Everything Don Paterson said about the reasons for setting up this new prize (Guardian, 22/1/11) sounded absolutely right. I don’t know how many hopeful unpublished poets actually got as far as jumping through the initial hoops demanded by the competition – many of which were to do with presentation – but in the end there were 10 short-listed poets. Including me. The surge of happiness that shot through me and out at the ends of my fingers on reading the email that began ‘Congratulations on being….’ was tremendous. But it brought turbulence in its wake: having told myself I didn’t stand a chance, and that brushing up enough poems to enter was the real point, to learn that now I had at least one chance in 10 made sleeping almost impossible (see ‘The delivery’).
There began to exist an odd split in my head: 85% of me knew quite well (not least because Don Paterson had already turned down a collection from me) that winning was impossible but the other 15% began to daydream deeply, almost at moments sure the prize was mine. I remember that same state of mind from the week the Lottery was set up. I had bought one ticket and then spent the rest of the week planning how to spend the money. Madness. A friend of mine had exactly the same day-dream: we agreed to split the money in case just in case one of our tickets was lost. But I suppose if there isn’t that 15% capacity to daydream there’d be no room for hope in a life. And where there’s hope there’s life, not the other way round.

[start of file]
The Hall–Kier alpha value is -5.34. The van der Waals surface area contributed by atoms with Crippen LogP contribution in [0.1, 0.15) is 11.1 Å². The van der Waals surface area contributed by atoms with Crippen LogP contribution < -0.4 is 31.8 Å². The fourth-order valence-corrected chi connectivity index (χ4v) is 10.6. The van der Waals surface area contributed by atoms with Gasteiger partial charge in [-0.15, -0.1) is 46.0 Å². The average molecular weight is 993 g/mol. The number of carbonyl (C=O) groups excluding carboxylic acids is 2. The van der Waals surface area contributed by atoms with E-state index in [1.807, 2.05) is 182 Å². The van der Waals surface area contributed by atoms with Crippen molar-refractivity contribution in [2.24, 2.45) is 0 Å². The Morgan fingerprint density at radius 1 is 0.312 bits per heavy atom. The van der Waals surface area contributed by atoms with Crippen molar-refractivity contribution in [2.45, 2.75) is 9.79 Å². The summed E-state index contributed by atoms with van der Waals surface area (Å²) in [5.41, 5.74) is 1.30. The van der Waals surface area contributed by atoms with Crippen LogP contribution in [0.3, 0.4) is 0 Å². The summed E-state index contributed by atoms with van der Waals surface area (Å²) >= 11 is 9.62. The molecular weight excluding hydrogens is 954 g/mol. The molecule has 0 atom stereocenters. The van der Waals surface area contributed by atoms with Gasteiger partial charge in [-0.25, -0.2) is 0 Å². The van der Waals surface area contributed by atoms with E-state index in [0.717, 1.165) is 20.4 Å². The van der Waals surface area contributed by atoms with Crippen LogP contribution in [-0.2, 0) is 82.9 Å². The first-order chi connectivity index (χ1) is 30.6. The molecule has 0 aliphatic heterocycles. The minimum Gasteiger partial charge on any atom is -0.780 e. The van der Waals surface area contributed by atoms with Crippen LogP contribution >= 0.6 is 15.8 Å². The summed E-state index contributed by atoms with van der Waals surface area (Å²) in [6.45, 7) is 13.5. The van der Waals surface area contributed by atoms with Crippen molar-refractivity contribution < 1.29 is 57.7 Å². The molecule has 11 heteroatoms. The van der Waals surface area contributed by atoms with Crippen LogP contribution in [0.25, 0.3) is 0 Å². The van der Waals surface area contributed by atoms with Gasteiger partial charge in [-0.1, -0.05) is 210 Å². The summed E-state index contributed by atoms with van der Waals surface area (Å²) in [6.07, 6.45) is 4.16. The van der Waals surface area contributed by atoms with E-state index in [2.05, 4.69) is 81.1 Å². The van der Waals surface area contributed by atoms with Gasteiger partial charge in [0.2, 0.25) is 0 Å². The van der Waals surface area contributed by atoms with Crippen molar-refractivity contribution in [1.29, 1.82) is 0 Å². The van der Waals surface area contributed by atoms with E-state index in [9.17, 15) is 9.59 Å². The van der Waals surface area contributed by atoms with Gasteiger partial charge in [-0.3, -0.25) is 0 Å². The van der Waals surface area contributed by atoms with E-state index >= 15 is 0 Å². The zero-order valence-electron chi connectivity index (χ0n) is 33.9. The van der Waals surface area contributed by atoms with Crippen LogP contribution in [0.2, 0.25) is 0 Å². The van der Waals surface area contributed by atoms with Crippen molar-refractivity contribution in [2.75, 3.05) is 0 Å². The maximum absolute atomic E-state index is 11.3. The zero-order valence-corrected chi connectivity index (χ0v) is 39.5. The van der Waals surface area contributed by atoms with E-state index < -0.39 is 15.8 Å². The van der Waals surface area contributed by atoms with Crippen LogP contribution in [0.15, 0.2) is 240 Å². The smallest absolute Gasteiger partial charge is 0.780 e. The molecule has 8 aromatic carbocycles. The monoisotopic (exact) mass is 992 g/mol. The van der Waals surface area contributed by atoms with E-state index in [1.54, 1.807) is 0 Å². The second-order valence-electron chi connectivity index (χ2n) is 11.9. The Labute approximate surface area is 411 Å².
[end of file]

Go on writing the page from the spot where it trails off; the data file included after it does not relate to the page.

20th January 2011 was the day of the announcement. Ten poets plus a few guests each joined a large noisy party in the basement of Pan Macmillan. My day-job has meant I’ve done hundreds and hundreds of public lectures and seminars here and all over the world, but I have never in my life been more anxious or incapable than I was during the hour before the reading began. Being about to read meant it was impossible either to have a drink (fatal) or to talk normally to anyone at all, including family. It took over an hour before the readings began – apparently because One Poet Still Wasn’t There. Don Paterson introduced us in alphabetical order and said something generous about each of us – but it was clear to me and a few others as well when he introduced Richard Meier that this was his favourite among the ten good poets there on the day. And so it turned out to be. That 15% of me dissolved back into the other 85% and right then my main feeling was immense, but immense, relief it was over. Richard’s wife immediately burst into tears of joy, which was very touching. He is a good and original poet and it was a strong choice. (Richard used to go to Colin Falck’s Worskshop, so I already knew his work.)
I felt sad over the next few days, having lost the dream, but perhaps that’s better than feeling nothing at all. I don’t believe in ‘not minding’. And actually it feels OK to lose to someone truly good. What would have been painful as well as sad would have been to lose to someone I didn’t rate that highly. So. On to the next poem. And then the next.